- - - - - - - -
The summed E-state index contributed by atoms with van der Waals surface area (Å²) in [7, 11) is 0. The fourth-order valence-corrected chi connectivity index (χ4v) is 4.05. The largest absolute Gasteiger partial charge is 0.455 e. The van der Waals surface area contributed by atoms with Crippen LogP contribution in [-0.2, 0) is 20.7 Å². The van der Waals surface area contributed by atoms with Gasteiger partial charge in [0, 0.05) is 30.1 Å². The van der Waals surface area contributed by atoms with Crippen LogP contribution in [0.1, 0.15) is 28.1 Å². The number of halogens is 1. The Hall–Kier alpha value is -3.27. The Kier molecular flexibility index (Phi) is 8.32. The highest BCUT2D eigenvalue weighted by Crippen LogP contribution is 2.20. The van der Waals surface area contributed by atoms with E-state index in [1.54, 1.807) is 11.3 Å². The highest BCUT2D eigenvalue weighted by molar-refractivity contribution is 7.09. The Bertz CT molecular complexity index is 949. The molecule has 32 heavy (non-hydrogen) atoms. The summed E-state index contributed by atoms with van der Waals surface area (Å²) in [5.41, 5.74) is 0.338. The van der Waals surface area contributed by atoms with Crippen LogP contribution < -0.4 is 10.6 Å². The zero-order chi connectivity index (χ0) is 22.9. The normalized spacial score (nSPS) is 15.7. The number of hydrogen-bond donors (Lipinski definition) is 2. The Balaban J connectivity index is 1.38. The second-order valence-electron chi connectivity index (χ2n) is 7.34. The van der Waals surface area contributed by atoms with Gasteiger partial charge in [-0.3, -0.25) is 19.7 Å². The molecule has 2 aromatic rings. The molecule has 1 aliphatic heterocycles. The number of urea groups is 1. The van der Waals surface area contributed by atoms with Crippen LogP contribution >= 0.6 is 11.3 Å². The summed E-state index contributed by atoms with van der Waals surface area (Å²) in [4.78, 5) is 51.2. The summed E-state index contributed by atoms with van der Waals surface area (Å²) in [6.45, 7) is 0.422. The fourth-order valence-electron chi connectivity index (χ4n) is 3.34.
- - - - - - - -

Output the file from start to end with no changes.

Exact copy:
The summed E-state index contributed by atoms with van der Waals surface area (Å²) in [7, 11) is 0. The fourth-order valence-corrected chi connectivity index (χ4v) is 4.05. The largest absolute Gasteiger partial charge is 0.455 e. The van der Waals surface area contributed by atoms with Crippen LogP contribution in [-0.2, 0) is 20.7 Å². The van der Waals surface area contributed by atoms with Gasteiger partial charge in [0, 0.05) is 30.1 Å². The van der Waals surface area contributed by atoms with Crippen LogP contribution in [0.1, 0.15) is 28.1 Å². The number of halogens is 1. The Hall–Kier alpha value is -3.27. The Kier molecular flexibility index (Phi) is 8.32. The highest BCUT2D eigenvalue weighted by Crippen LogP contribution is 2.20. The van der Waals surface area contributed by atoms with E-state index in [1.54, 1.807) is 11.3 Å². The highest BCUT2D eigenvalue weighted by molar-refractivity contribution is 7.09. The Bertz CT molecular complexity index is 949. The molecule has 32 heavy (non-hydrogen) atoms. The summed E-state index contributed by atoms with van der Waals surface area (Å²) in [5.41, 5.74) is 0.338. The van der Waals surface area contributed by atoms with Crippen LogP contribution < -0.4 is 10.6 Å². The zero-order chi connectivity index (χ0) is 22.9. The normalized spacial score (nSPS) is 15.7. The number of hydrogen-bond donors (Lipinski definition) is 2. The Balaban J connectivity index is 1.38. The second-order valence-electron chi connectivity index (χ2n) is 7.34. The van der Waals surface area contributed by atoms with Gasteiger partial charge in [-0.3, -0.25) is 19.7 Å². The molecule has 2 aromatic rings. The molecule has 1 aliphatic heterocycles. The number of urea groups is 1. The van der Waals surface area contributed by atoms with Crippen LogP contribution >= 0.6 is 11.3 Å². The summed E-state index contributed by atoms with van der Waals surface area (Å²) in [4.78, 5) is 51.2. The summed E-state index contributed by atoms with van der Waals surface area (Å²) in [6.45, 7) is 0.422. The fourth-order valence-electron chi connectivity index (χ4n) is 3.34.